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It does seem odd though, that in the Gospels you get the impression that Jesus' 12 apostles did not really know what he had come to Earth to do. Judas thought he had come to raise a rebellion against Roman rle.A one minute chat on day one could have ironed out that little confusion. He could have said his aim was to start a religion, not a war. And you get the impression that the Jewish authorities feared the same thing too. All of that could be explained if Thiering's hypothesis is correct - that Jesus was the Essene / Davidic candidate for the monarchy, who St Paul later reinterpreted as a religious saviour.
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Will China Dominate the 21st Century?

George257 Wrote: 15 hours ago (1:56 PM)
I think its a good job they've got a one child policy. There are a billion of them already....
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The Politics of St. Paul

George257 Wrote: 15 hours ago (1:52 PM)
I think it's ok to have saints as role models, as long as we don't imagine they are minor 'godlings'.
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The Politics of St. Paul

George257 Wrote: 15 hours ago (1:44 PM)
An interesting thought.
Libs love to call anyone who disagrees with them 'homophobes', 'islamophobes' etc. So should not libs now be called 'gynophobes'?
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3 Myths About Thomas Jefferson

George257 Wrote: Apr 15, 2014 5:55 PM
Presumably an 'established religion' in those days meant, as it means now, that the bishops sit in parliament / congress, ex officio.
The purpose of the Essenes, as I understand it, was to reinstate a Davidic king, an heir to the house of David. Since Jesus was the heir of that line, logically we would expect Him to have Essene sympathies. Thiering argues that His father Joseph was also a claimant to the throne of David. Interestingly, the Gospels which trace Jesus' and Joseph's line of descent from David, appear to give two different versions of the family tree. The Gospel according to John makes no mention of the Virgin Birth. At the time he was writing, that detail had not yet emerged. Unless he had heard of it and dismissed it as mere rumour. St Paul also makes no reference to the Virgin Birth, although he speaks quite a lot about Jesus, and gives reasons why we should believe in him.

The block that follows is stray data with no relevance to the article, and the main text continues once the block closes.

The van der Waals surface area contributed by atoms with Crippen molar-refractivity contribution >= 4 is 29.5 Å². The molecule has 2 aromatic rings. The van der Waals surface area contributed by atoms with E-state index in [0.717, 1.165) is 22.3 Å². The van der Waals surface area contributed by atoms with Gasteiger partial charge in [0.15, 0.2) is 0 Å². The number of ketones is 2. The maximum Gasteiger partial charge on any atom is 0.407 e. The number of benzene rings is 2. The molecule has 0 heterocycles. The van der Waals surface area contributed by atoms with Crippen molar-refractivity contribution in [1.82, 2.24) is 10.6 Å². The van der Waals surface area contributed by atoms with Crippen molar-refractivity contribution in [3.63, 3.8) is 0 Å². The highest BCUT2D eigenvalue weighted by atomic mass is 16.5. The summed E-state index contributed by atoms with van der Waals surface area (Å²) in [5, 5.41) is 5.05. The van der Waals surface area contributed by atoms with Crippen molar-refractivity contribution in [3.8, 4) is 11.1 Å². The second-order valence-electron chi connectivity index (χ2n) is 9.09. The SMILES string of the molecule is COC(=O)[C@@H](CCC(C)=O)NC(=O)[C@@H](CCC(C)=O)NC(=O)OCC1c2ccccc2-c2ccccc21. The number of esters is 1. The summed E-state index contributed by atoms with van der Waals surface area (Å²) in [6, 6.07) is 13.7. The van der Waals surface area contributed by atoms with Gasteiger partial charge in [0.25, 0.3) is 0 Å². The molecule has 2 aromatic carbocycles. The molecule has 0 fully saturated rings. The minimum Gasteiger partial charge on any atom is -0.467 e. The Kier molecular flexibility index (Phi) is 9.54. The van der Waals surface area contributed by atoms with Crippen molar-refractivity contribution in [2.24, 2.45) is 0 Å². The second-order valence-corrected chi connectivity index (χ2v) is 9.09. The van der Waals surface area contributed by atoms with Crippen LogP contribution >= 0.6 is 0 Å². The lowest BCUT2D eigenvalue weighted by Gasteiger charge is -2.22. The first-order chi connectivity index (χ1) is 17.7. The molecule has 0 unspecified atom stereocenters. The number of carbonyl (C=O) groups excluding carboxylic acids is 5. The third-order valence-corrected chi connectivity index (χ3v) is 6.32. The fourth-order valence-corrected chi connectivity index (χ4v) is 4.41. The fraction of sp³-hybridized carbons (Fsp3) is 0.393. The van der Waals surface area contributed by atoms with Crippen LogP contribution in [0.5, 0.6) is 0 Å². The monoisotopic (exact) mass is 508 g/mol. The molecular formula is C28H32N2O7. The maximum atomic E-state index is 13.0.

It is also possible that when Jesus said, 'Take this cup away from me,' he was referring to a cup of a powerful drug which the High Priest offered Him shortly before His crucifixion. The High Priest was offering Jesus a quick death.
Thiering also argued that Lydia, the 'seller of purple' could have been a bishop, because a bishop was allowed to consecrate a new bishop, in return for money. (In which case the act of Simon Magus, who tried to 'buy' the power to cast out demons, is not as shocking as it sounds at first.)
Barbara Thiering, in her book 'Jesus the Man' makes some very interesting arguments. She has analysed the system of codes included in documents written by the Essenes, a group contemporaneous with Christ. She believes that Jesus married Martha and later Lydia (the 'seller of purple' mentioned in Acts), and that Jesus had a daughter Phoebe who married Paul, and a son called Jesus Justus. The remark in Acts that 'The word of God increased' meant that Jesus had a son. ('The word' means Jesus in the Essene code) Jesus himself was a claimant to the Davidic throne, she argues, and as such had a following who wanted to restore a descendant of David to the throne. The Essenes were monarchists, but some favoured Jesus' younger brother. Naturally the Herodian royal family also feared Jesus. The Virgin Birth refers to the fact that in the Essenes' strict rules, a married couple were not allowed to consummate their marriage during their first year of marriage. The bride, during this year, was called a virgin. Bacause Jesus was born just before the year was up, his legitimacy as head of the Davidic faction was questioned. Various ranks within the priesthood had code names. For instance the High Priest was referred ato as 'God'. Thus when Jesus said 'My God, My God, why hast thou forasaken me', it could refer to his falloing out with the High Priest. (Similarly when Thomas calls Jesus 'My Lord and my God'). Similarly, a priest or Essene who was expelled from the priesthood or order was said to have died or been killed. If later he was restored to his position, he was said to be raised or restored to life. This could explain a lot of 'raising' of the dead type miracles. Those in the highest ranks of the order were said to be on the third storey. That would explain how a young man fell from the top storey and died, but was raised to life., in Acts. It was all a way of teaching new Christians. Any comments?
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